Last Update: Feb. 9, 2008  Navigation:  Main Menu    Poe's Works    Poe's Poems
 
 
Text: Edgar Allan Poe, "The Lake" (E), Missionary Memorial, 1846, pp. 324-325





[page 324:]

The Lake.
 
TO ——

BY EDGAR A. POE.

IN youth's spring it was my lot
To haunt of the wide world a spot
The which I could not love the less,
So lovely was the loneliness
Of a wild lake with black rock bound,
And the tall pines that tower'd around —

But when the night had thrown her pall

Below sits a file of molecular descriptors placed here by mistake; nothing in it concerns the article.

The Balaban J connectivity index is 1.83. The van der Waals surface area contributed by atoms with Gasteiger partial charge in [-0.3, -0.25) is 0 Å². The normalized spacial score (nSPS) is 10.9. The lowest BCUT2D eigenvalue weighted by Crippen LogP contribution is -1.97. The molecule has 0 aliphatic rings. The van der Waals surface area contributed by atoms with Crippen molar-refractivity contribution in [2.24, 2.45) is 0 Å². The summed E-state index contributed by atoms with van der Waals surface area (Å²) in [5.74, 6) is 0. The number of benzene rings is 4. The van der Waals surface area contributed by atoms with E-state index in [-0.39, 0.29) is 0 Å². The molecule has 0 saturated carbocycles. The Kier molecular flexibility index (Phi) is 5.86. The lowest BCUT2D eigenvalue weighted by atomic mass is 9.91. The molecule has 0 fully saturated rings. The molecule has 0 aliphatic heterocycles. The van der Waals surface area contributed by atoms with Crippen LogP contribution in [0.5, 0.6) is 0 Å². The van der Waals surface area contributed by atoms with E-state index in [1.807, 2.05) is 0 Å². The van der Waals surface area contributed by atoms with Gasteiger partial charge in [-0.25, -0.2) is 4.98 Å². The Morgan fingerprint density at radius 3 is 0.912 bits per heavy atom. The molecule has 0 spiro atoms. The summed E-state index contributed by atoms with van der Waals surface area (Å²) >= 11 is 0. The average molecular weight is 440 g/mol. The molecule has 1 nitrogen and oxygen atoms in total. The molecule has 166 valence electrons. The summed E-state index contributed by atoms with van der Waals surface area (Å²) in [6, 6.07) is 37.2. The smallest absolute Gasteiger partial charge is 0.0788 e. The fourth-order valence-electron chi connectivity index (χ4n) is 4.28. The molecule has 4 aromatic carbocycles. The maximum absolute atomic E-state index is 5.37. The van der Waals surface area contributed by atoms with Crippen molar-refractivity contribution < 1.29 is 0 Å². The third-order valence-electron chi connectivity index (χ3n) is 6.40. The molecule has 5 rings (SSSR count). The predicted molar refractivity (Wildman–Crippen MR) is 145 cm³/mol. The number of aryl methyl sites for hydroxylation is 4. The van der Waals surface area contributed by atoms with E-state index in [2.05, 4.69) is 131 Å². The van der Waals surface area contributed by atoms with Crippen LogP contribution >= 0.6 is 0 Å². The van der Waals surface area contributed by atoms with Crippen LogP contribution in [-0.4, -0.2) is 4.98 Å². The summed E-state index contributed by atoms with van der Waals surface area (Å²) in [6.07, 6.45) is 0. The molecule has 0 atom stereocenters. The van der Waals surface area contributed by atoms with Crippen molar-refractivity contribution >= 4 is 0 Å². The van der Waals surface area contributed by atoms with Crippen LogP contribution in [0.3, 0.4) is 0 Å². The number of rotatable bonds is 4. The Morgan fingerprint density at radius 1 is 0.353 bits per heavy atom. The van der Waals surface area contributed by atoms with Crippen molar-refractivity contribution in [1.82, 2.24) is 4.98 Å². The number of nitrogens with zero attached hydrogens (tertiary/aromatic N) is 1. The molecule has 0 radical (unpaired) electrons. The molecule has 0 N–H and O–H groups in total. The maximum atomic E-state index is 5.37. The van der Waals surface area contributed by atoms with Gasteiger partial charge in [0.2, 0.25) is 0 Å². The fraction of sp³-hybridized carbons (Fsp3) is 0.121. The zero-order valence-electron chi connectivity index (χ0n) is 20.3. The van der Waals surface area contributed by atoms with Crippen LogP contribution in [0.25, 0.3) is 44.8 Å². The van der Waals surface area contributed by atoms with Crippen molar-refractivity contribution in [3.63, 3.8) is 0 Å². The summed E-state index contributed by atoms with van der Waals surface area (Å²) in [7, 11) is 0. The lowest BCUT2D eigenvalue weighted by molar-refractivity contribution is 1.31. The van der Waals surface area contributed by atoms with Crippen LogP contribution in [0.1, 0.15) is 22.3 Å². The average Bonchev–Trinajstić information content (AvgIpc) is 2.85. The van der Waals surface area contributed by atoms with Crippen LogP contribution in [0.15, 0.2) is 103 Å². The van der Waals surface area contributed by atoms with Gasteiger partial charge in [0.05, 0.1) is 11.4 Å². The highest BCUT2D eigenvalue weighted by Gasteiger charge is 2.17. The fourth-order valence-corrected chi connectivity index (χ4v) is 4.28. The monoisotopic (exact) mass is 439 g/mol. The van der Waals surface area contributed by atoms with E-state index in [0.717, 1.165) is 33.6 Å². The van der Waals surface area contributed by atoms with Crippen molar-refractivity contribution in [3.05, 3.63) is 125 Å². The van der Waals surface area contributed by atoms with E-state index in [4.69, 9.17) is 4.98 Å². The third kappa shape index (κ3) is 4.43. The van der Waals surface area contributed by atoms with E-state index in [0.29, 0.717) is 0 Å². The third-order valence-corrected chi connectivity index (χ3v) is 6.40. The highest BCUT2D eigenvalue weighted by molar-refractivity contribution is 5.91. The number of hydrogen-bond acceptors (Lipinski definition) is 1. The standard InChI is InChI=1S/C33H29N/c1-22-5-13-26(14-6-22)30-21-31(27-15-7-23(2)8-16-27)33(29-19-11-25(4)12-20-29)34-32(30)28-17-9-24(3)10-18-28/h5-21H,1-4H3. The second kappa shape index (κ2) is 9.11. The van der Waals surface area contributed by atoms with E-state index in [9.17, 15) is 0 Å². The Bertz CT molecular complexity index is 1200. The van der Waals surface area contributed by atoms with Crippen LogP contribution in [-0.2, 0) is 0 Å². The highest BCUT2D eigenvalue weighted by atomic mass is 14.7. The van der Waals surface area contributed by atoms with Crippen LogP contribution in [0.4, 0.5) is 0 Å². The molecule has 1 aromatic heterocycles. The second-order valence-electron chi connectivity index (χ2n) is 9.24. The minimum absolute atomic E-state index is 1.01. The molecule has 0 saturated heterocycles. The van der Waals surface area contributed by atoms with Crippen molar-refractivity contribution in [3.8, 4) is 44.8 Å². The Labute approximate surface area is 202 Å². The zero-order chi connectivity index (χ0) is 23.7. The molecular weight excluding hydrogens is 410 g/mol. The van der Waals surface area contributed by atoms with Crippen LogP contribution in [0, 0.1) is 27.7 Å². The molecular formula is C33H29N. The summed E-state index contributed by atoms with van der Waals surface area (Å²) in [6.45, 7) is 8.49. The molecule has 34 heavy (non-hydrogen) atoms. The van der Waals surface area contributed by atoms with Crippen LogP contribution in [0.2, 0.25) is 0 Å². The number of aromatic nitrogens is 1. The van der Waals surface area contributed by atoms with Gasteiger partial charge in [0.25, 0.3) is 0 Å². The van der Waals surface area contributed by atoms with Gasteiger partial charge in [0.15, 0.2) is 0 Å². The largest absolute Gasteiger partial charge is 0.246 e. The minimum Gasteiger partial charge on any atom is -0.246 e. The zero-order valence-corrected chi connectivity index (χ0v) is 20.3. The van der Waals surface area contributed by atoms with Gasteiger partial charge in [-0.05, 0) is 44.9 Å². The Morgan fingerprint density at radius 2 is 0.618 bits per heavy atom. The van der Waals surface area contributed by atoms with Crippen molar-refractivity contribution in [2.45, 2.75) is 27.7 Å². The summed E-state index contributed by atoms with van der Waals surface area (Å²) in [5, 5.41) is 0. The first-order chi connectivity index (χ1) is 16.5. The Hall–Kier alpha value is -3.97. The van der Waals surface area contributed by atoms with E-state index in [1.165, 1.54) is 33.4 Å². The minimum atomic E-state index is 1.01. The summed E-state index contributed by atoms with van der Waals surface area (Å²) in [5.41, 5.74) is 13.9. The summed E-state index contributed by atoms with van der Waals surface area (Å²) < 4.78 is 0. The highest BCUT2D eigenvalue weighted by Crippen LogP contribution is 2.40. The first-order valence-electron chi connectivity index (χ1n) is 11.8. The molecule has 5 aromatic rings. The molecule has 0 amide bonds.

Upon that spot, as upon all,
And the ghastly wind went by
In a dirge-like melody,
Then — ah then I would awake
To the terror of the lone lake.

Yet that terror was not fright,
But a tremulous delight —
A feeling not the jewell'd mine
Could teach or bribe me to define,
Nor love — although the love were thine. [page 325:]
Death was in that poison'd wave,
And in its depth a fitting grave
For him who thence could solace bring
To his lone imagining —
Whose solitary soul could make
An Eden of that dim lake.









Notes:

The full title of this book is The Missionary Memorial: A Literary and Religious Souvenir.







 
[S:1 - MM, 1846 - RPF] - Edgar Allan Poe Society of Baltimore - Works - Poems - The Lake (E)